Land Reform and Democracy

Land Reform and Democracy

Land Reform and Democracy

Land Reform and Democracy

Excerpt

Nothing was left for the peasant; he owned neither earth nor water nor fire, nor even the air he breathed. . . . Suffering came to him from all quarters--from man, from nature, from himself. . . .

Then, when his sufferings grew unbearable, Jacques Bonhomme rose in revolt. Behind him lay centuries of fear and resignation, his shoulders had been hardened by blows, his heart was so broken that he did not realise his degradation. He could be beaten for a long time, famished, robbed of all his possessions without being driven out of his shell of caution. . . . He could go on thus until one last injustice, one last pang made him suddenly leap at the throat of his masters like a tamed animal that had been maddened by overbeating. Again and again, century after century, the same desperate uprisings took place. . . .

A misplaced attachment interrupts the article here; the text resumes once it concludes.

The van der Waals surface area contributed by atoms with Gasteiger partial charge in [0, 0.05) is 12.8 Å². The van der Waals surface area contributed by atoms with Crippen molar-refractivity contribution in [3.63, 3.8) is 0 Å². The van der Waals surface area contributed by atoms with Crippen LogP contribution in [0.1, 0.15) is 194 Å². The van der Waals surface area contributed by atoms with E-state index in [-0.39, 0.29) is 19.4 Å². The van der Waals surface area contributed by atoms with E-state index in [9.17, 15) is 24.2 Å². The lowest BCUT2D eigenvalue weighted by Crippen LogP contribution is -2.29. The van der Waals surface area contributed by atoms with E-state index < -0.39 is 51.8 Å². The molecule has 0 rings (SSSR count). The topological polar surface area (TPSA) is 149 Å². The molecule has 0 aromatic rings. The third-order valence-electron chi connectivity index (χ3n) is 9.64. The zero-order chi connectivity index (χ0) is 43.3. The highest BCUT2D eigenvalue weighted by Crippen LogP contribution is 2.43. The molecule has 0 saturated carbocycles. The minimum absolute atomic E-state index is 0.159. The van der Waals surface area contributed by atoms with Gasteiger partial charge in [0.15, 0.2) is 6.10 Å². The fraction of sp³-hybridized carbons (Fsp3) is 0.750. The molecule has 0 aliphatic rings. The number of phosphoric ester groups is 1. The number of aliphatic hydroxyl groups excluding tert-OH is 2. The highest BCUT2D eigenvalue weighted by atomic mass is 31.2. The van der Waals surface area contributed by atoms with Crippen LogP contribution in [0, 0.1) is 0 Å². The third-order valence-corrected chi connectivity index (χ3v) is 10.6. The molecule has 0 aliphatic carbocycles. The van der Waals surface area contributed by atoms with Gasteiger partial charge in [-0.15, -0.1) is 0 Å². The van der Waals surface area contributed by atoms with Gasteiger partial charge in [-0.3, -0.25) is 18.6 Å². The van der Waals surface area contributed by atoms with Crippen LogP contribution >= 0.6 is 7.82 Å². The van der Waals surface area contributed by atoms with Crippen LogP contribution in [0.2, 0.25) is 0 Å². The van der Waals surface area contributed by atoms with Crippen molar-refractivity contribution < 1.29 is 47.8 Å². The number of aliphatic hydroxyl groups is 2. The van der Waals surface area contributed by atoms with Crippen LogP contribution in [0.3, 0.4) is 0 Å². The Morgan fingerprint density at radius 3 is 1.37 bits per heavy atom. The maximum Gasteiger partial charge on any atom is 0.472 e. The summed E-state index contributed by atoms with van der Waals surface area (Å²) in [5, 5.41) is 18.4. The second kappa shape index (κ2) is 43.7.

--The Martyrdom of Jacques Bonhomme, from Earth, by Emile Zola

ZOLA'S SEARING PHRASES describing the calvary of the earthbound people of France may seem "dated" to most of us living in the comfort of the modern world. The echoes of African and Asian peasant revolts, the news of land reforms in Bolivia and Guatemala, reach our ears only faintly. But farsighted analysts of the world scene show no complacency on agrarian matters, which is one of the fundamental aspects of "the world revolution of our time." Associate Justice William C. Douglas of the United States Supreme Court even proposes that this country promote "peasant revolutions" in underdeveloped areas to end "economic serfdom" and open the way to democracy. We, as a nation, are committed to "further the secure growth of democratic ways of life" by the 1950 Act for International Development and subsequent policy decisions.

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